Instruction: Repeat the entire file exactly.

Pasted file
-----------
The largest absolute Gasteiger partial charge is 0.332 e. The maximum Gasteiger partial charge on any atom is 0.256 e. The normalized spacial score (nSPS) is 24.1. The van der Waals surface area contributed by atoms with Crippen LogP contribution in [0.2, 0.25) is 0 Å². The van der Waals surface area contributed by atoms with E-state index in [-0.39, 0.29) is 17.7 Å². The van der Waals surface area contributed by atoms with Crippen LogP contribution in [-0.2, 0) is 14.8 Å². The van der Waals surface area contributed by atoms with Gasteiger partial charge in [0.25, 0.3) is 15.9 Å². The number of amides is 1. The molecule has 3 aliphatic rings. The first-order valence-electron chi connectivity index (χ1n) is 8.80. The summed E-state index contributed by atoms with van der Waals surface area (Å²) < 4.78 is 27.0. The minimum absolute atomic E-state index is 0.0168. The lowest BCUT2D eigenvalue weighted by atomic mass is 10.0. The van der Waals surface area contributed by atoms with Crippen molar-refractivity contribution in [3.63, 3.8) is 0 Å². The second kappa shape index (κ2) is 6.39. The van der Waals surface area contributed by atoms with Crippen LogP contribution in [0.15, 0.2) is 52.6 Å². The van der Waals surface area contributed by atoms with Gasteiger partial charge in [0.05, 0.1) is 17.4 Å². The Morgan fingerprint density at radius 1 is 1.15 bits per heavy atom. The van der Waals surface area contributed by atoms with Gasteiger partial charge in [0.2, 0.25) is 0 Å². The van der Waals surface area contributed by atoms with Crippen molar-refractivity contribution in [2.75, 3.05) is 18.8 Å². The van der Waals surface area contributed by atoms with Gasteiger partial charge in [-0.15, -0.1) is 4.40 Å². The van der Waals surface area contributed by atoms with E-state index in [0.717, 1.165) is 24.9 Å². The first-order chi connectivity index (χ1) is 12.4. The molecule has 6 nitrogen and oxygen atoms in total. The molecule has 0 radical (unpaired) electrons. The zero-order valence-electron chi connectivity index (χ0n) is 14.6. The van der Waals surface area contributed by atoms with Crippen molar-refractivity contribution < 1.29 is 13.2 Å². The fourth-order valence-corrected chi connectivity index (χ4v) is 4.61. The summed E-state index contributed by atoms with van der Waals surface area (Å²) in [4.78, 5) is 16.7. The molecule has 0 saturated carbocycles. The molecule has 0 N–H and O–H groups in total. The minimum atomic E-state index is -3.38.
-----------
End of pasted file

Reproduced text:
The largest absolute Gasteiger partial charge is 0.332 e. The maximum Gasteiger partial charge on any atom is 0.256 e. The normalized spacial score (nSPS) is 24.1. The van der Waals surface area contributed by atoms with Crippen LogP contribution in [0.2, 0.25) is 0 Å². The van der Waals surface area contributed by atoms with E-state index in [-0.39, 0.29) is 17.7 Å². The van der Waals surface area contributed by atoms with Crippen LogP contribution in [-0.2, 0) is 14.8 Å². The van der Waals surface area contributed by atoms with Gasteiger partial charge in [0.25, 0.3) is 15.9 Å². The number of amides is 1. The molecule has 3 aliphatic rings. The first-order valence-electron chi connectivity index (χ1n) is 8.80. The summed E-state index contributed by atoms with van der Waals surface area (Å²) < 4.78 is 27.0. The minimum absolute atomic E-state index is 0.0168. The lowest BCUT2D eigenvalue weighted by atomic mass is 10.0. The van der Waals surface area contributed by atoms with Crippen molar-refractivity contribution in [3.63, 3.8) is 0 Å². The second kappa shape index (κ2) is 6.39. The van der Waals surface area contributed by atoms with Crippen LogP contribution in [0.15, 0.2) is 52.6 Å². The van der Waals surface area contributed by atoms with Gasteiger partial charge in [0.05, 0.1) is 17.4 Å². The Morgan fingerprint density at radius 1 is 1.15 bits per heavy atom. The van der Waals surface area contributed by atoms with Gasteiger partial charge in [0.2, 0.25) is 0 Å². The van der Waals surface area contributed by atoms with Crippen molar-refractivity contribution in [2.75, 3.05) is 18.8 Å². The van der Waals surface area contributed by atoms with Gasteiger partial charge in [-0.15, -0.1) is 4.40 Å². The van der Waals surface area contributed by atoms with E-state index in [0.717, 1.165) is 24.9 Å². The first-order chi connectivity index (χ1) is 12.4. The molecule has 6 nitrogen and oxygen atoms in total. The molecule has 0 radical (unpaired) electrons. The zero-order valence-electron chi connectivity index (χ0n) is 14.6. The van der Waals surface area contributed by atoms with Crippen molar-refractivity contribution < 1.29 is 13.2 Å². The fourth-order valence-corrected chi connectivity index (χ4v) is 4.61. The summed E-state index contributed by atoms with van der Waals surface area (Å²) in [4.78, 5) is 16.7. The molecule has 0 saturated carbocycles. The molecule has 0 N–H and O–H groups in total. The minimum atomic E-state index is -3.38.